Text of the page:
My time as an undergraduate researcher has been one of the most gratifying experiences of my academic career. My passion for research stems from my deep-rooted fascination with an understanding of the natural world, specifically through the lens of biology and chemistry. As a student, learning about biochemical changes in living organisms was like entering into a new universe, full of adventures and discoveries. However, that sense of discovery was confined to the space of classroom and comprised solely of the facts in textbooks. Research has allowed me to experience science in its truest form - where facts are in the phase of discovery.
For my Undergraduate Research Scholars Program 2018 project, I am currently working in the Couch Lab at the Institute of Advanced Biomedical Research. My project focuses on the development of novel antibiotics targeting the non-mevalonate pathway (MEP). Given the rapid rise in antibiotic resistant pathogens, our work seeks to combat this growing threat. Today, antibiotic resistance has become a leading cause of death and disease worldwide. Each year, within the United States alone, at least two million people are infected with drug-resistant bacteria. Of those documented cases, approximately 23,000 prove to be fatal. If left unchecked, antibiotic resistant pathogens pose a catastrophic threat to the human population. Among all of the documented antibiotic resistant bacterial strains, Acinetobacter baumannii and Klebsiella pneumonia are particularly alarming. They comprise two of the ESKAPE pathogens, a group of multidrug resistant pathogens that are the leading cause of nosocomial infections worldwide.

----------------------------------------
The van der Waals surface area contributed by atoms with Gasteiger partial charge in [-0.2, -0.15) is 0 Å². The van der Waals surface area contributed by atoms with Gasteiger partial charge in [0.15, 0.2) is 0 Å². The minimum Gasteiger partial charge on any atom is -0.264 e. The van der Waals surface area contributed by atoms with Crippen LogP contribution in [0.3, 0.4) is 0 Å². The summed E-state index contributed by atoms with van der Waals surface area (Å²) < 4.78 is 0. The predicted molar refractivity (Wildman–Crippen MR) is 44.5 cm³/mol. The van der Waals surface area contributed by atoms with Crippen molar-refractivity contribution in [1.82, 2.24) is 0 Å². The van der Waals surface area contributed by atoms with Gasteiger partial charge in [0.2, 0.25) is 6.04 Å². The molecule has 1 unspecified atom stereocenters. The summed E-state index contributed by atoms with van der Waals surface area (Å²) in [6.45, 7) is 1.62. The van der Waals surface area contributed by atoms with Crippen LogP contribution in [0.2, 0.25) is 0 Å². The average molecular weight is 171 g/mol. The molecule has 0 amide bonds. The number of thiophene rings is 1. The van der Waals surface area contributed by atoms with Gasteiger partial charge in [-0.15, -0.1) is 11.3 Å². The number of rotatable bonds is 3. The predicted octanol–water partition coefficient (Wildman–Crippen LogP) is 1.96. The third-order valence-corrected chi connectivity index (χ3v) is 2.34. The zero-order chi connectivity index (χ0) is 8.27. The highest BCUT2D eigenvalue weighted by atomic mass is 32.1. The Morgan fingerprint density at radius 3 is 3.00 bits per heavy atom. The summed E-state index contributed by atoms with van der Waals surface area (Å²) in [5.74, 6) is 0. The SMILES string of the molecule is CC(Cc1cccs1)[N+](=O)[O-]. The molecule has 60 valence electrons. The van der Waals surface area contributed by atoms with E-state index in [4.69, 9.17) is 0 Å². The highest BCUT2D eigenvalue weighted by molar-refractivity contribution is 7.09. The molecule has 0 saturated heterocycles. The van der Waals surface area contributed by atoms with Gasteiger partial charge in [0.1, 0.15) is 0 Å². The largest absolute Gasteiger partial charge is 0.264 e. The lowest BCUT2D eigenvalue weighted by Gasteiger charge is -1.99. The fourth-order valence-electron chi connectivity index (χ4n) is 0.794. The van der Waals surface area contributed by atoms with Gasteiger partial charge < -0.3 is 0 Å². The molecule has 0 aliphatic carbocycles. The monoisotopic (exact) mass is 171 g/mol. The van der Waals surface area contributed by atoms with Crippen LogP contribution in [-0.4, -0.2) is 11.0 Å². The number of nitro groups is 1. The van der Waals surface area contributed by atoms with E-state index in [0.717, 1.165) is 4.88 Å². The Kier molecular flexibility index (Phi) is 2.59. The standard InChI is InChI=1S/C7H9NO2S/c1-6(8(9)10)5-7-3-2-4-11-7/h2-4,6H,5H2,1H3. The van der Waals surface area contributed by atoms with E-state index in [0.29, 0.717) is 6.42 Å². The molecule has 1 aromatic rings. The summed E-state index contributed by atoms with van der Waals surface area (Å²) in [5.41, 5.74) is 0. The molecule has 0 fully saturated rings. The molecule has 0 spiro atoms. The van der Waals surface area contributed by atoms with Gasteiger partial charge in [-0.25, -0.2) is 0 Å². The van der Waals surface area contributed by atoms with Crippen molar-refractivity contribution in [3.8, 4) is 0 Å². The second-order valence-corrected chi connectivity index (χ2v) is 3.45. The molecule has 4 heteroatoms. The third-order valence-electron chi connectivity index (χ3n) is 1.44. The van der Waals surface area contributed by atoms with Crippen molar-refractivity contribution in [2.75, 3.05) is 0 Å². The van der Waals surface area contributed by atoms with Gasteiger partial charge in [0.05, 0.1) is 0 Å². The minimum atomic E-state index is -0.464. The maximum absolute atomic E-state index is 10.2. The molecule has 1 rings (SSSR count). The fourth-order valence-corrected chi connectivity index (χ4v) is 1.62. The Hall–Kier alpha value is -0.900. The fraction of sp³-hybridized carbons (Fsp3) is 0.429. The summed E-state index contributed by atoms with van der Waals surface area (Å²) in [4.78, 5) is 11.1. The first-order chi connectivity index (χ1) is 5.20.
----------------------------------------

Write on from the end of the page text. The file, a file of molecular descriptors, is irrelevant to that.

Since current antibiotic targets within these bacterial strains no longer remain viable options, this project focuses on inhibition of isoprenoid production in pathogens in order to develop novel antibiotics. Isoprenoids are integral for many cellular functions such as membrane stability and aerobic respiration. While Isoprenoids are essential in both mammalian and bacterial cells, the means through which they are synthesized varies between organisms. Mammals synthesize Isoprenoids via the mevalonate pathway while bacteria synthesize them through the non-mevalonate pathway. The absence of the non-mevalonate pathway in mammals and the fundamental need of Isoprenoids, within the bacterial organisms, make the non-mevalonate pathway a viable target for drug development.
In an effort to exploit the unique bacterial isoprenoid biosynthetic pathway, compounds designed to inhibit the first committed enzyme of the pathway, 1-Deoxy-D-Xylulose 5-Phosphate Reductoisomerase (IspC) in both Acinetobacter baumannii and Klebsiella pneumoniae, were assayed against the enzyme. Using known IspC inhibitors, Fosmidomycin and FR900098, as a scaffold, rationally designed compounds were provided by Dr. Cynthia Dowd at George Washington University. On a weekly basis, I expressed, purified, and assayed IspC derived from Acinetobacter baumannii and Klebsiella pneumoniae against rationally designed inhibitory compounds. Those compounds which were found to reduce enzymatic activity to less than 10% were selected for half maximal inhibitory concentration (IC50) determination.
Throughout my time spent in the Couch lab, I have learned a lot about the research process, including preserving in spite of setbacks, and savoring the accomplishment that comes from obtaining reproducible results. The effort to develop novel antibiotics is a daunting task, and yet is absolutely necessary to halt the growing threat of infection from antibiotic resistant bacteria. While I realize there is still a great deal of work to be done, I feel honored to have played a small part in moving the scientific community forward and helping in the design of a new class of antibiotics.